Yet while tourism is expected to be negatively affected from a possible UK recession, Brexit could create opportunities for Cyprus. In a speech he gave briefly after the referendum had taken place, billionaire investor and largest shareholder in Bank of Cyprus Wilbur Ross said that the Leave vote may mean that companies like banks, hedge funds, equity funds and insurance companies will consider relocating from London in order to maintain their European passport. He therefore called on the Cypriot authorities to implement more liberal financial policies in order to attract these companies as soon as possible, since Cyprus’ highly educated, English-speaking, British common law-based economy could potentially be as attractive to them as that of Ireland. Cyprus already currently offers one of the most attractive programmes that aim to appeal to investors who seek to find a gateway to Europe by offering them the possibility of acquiring a Cypriot passport through investment. Companies seem to recognise this willingness of the government, as can be testified by the CEO of the Greek company R Energy 1 who recently stated that they chose to move to Cyprus after Brexit because they considered its ‘business-oriented’ market mentality to offer the best alternative next to Britain. Wilbur Ross also referred to the possibility of ship owning and ship management companies that may seek to relocate their headquarters to another EU member-state, and since Cyprus is considered one of the biggest ship management centres globally, ranking 3rd in the EU, it could be an attractive option. Additionally, Bank of Cyprus CEO John Hourican believes that the funds industry in Cyprus should benefit, since there are only €2.9 bn-worth of domiciled funds here as opposed to the €3.8 trillion of funds administered or domiciled in Ireland. He also thinks that there is the possibility to attract higher-spending tourists (e.g. medical tourism) and put education more firmly on the map, as there are numerous opportunities in Cyprus to take courses in the English language. Finally, when it comes to the actual relations of Cyprus with the UK, Britain’s Minister of State for Europe Sir Alan Duncan has recently reassured the Cypriot Foreign Minister Ioannis Kasoulides that Cyprus is still at the top of their agenda and that they will hold regular discussions in the upcoming months in order to maintain bilateral relations as well as the openness in trade and social friendship that they want.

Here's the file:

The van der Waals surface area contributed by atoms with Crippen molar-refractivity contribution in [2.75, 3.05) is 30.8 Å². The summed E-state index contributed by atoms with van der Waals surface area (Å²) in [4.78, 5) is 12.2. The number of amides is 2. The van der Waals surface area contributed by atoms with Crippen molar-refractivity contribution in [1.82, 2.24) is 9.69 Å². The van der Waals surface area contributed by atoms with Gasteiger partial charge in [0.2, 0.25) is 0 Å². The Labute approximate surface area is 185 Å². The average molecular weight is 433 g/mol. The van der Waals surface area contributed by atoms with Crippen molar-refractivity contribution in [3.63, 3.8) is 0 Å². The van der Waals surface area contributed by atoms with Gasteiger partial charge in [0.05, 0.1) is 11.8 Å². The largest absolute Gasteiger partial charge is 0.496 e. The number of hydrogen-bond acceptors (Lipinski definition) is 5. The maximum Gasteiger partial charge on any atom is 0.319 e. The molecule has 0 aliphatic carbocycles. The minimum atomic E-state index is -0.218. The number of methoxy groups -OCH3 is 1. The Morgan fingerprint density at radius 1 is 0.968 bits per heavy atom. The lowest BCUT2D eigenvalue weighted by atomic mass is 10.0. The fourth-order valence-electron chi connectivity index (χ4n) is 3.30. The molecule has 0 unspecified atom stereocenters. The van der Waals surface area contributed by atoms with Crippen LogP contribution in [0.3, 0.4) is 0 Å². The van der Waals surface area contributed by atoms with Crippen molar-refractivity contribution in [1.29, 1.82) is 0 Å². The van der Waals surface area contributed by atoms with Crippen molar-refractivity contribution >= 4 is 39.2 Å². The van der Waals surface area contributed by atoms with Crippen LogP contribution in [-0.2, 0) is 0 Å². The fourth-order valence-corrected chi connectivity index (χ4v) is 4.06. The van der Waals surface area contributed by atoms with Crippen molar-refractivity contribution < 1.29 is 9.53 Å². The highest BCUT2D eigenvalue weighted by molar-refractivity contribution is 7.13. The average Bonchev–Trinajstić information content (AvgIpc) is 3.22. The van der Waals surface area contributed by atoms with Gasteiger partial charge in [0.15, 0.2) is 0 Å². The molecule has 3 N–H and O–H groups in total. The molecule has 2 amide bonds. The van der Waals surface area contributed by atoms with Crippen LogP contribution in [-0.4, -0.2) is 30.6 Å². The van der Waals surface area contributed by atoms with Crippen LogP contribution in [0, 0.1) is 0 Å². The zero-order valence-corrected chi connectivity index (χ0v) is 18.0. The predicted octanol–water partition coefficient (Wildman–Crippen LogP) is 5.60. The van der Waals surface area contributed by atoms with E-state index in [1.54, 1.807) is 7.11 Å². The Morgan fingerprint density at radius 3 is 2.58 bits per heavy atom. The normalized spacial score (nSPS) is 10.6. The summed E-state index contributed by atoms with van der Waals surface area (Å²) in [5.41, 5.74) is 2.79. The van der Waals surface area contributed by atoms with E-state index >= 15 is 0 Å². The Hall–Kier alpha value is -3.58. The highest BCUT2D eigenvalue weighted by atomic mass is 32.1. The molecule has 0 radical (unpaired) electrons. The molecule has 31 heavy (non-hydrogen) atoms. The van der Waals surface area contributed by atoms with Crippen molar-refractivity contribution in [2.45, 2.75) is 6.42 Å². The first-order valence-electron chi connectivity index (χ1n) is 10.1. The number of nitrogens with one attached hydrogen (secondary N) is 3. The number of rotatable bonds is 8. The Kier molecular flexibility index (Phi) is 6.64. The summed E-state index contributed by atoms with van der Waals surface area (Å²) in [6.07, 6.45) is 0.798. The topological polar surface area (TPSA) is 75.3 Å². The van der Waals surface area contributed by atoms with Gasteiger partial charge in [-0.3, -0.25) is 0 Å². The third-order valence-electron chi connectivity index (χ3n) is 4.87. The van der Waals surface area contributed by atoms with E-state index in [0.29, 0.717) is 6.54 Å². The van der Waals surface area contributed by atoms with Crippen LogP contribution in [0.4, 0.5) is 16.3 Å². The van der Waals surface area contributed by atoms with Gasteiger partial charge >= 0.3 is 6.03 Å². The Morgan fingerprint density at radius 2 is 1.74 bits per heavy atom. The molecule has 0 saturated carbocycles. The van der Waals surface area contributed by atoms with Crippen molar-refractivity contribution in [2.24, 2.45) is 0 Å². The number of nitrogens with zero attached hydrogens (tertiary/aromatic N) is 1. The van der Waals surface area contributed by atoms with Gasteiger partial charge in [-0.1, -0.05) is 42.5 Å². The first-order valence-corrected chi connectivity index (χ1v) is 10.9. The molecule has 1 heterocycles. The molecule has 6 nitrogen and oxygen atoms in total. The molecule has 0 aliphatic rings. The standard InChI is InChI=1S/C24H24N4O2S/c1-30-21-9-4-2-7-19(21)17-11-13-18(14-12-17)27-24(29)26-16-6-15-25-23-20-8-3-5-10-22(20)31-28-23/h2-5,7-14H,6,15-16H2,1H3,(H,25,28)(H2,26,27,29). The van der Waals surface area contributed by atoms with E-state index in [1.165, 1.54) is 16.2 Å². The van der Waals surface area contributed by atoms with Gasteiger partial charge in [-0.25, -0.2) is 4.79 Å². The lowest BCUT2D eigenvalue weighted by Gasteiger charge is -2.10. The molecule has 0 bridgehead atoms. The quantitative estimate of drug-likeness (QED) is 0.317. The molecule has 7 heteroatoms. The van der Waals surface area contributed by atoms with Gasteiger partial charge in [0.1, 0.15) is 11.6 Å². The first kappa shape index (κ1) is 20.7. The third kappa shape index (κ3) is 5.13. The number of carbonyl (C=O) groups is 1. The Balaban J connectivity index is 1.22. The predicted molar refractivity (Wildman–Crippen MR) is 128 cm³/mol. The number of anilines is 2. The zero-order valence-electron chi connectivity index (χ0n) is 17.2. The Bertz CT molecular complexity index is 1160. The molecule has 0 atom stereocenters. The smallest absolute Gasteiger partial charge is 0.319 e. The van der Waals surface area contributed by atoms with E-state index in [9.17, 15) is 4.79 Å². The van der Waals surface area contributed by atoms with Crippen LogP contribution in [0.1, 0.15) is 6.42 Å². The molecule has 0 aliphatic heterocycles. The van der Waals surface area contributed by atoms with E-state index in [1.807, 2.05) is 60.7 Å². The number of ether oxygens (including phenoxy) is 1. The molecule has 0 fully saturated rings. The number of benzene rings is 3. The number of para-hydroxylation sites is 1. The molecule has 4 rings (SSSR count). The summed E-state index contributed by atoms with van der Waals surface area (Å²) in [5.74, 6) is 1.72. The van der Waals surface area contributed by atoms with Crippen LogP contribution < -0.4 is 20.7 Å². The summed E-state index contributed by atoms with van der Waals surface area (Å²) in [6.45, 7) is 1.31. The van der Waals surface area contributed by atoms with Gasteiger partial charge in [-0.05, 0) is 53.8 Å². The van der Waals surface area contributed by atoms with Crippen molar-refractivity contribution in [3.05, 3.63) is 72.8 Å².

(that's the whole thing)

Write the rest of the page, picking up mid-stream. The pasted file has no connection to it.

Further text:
With Brexit, the United Kingdom and the rest of the EU have entered unchartered waters. Nobody can be certain as to the final outcome of the process and until negotiations have actually begun, the global market will reflect that uncertainty. While the predictions of doom were far worse than the actual outcome, the British economy has slowed and this is bound to have repercussions to any country that has ties with them, including Cyprus. What the Cypriot government needs to do in the face of this unprecedented state of affairs is to be pro-active in order to limit the damage from its exposure to Britain’s economy, while simultaneously taking advantage of the opportunities created from the situation by marketing itself as an attractive alternative investment destination. The Cyprus Investment Promotion Agency (CIPA) is already taking a step toward the right direction by sponsoring and participating in the ‘Markets Most Influential 2016’ events organised by Bloomberg on September 28th, where they had the chance to highlight Cyprus’ competitive advantages to international investment and business circles in front of international media. The Chairman of CIPA, in fact, made special reference to particularly increased interest by Chinese investors. By continuing to actively promote Cyprus in such a way, Brexit could turn out to be more of a positive rather than the disastrous event it was thought out to be.